More importantly, in a small percentage of patients who have measles as children, you get a violent, 2-week encephalitis called SSPE around age 30 and ultimately die. It’s sudden, it’s caused by reemergence of a latent measles infection, and it’s a painful, brutal way to day. Your brain swells, you lose your mind, and then you die. Not sure if it’s 100% fatal, but it’s 100% awful. Now that’s zombie-apocalypse type stuff right there.
She is, however, correct that measles spreads like wildfire. It’s an unbelievable virus in how it transmits, and the statistics Eliza cited are correct, but they blunt the nutso-cracked-out-transmission of MeV.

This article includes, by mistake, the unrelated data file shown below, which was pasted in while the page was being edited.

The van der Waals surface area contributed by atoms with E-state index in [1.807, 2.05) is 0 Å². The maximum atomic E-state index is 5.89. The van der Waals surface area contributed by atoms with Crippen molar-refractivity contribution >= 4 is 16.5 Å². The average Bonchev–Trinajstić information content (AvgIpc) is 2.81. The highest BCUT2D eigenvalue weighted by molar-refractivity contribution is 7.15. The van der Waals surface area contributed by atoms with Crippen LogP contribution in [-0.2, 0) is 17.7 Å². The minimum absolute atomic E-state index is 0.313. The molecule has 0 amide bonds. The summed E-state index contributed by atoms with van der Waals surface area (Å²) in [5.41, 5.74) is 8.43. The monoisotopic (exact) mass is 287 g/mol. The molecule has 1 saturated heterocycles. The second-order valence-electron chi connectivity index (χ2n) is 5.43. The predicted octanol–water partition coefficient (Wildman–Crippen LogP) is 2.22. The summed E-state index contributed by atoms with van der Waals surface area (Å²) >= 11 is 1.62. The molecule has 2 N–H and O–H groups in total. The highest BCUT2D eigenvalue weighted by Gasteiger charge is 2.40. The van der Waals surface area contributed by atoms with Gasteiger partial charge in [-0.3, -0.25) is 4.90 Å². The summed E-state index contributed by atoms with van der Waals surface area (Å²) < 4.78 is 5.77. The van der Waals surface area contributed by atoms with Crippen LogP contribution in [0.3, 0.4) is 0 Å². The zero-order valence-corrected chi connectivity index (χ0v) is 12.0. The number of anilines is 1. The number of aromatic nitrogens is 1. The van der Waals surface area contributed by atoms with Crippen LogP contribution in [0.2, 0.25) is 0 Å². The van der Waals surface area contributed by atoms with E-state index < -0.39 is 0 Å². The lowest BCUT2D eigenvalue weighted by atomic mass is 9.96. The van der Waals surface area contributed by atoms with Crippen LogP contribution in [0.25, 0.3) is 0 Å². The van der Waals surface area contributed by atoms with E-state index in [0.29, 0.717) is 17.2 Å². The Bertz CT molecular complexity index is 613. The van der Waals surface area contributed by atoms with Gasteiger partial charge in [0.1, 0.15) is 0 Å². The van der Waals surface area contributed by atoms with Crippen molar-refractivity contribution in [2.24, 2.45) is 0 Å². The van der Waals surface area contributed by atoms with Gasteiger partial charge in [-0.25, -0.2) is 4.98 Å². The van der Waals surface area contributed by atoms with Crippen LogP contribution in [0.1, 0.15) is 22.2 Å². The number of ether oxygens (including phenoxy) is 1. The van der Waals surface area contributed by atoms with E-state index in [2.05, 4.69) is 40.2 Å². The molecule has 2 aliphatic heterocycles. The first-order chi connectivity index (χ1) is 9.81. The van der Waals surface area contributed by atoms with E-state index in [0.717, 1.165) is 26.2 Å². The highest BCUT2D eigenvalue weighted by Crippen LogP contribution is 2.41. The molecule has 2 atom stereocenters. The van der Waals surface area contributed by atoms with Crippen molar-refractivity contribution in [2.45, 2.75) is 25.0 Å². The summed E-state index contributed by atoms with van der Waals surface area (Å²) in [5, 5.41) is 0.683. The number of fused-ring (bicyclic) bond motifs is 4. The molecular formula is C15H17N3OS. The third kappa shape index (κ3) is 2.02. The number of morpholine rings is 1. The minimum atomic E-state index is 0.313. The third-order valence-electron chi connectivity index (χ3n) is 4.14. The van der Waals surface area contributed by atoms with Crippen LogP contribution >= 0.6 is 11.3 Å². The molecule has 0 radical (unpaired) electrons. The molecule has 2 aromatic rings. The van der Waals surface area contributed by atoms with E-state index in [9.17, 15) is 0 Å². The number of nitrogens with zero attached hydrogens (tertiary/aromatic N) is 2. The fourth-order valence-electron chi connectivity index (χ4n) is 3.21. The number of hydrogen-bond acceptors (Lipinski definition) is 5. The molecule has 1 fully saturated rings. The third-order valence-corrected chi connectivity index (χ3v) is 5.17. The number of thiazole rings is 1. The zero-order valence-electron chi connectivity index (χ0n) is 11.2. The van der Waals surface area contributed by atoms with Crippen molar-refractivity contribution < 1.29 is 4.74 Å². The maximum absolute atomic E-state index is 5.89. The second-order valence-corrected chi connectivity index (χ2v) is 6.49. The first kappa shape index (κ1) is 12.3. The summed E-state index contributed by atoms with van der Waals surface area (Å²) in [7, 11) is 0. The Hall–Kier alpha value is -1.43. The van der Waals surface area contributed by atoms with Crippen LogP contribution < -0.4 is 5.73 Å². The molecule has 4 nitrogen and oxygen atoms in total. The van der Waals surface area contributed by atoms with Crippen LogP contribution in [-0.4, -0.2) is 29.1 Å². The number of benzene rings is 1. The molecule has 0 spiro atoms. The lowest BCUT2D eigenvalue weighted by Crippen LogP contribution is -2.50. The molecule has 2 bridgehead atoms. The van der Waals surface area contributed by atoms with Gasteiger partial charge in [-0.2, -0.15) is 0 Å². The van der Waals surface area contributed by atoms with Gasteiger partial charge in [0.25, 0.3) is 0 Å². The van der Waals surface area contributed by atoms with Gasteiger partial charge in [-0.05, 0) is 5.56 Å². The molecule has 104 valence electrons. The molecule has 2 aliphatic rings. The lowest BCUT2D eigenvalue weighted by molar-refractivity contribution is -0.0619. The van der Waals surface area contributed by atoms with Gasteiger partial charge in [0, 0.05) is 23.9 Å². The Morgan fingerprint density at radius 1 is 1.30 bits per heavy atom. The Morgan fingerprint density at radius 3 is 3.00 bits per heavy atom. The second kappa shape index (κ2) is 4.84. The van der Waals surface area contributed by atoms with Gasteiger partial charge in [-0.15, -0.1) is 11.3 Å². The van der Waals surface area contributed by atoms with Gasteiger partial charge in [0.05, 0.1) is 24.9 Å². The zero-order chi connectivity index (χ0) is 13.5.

In epidemiology they have this concept called “r-naught,” which is basically the coefficient of the number of people one infected person will infect. In the movie Contagion it’s talked about in detail—great movie, check it out.
For flu, this spread coefficient is 1. One infected person makes an average of one other person sick. Remember how the 2009 flu pandemic went global in a month? That’s what an r-naught of one looks like.
Measles virus has an r-naught of fifteen. If you’re unvaccinated, you can catch measles just from being within 100 feet of someone who has the virus. You might never even touch them.
This is some scary stuff, ladies and gentlemen.
important update from an irl virologist. sorry about the bad facts john, i was working from wikipedia instead of actual current research etc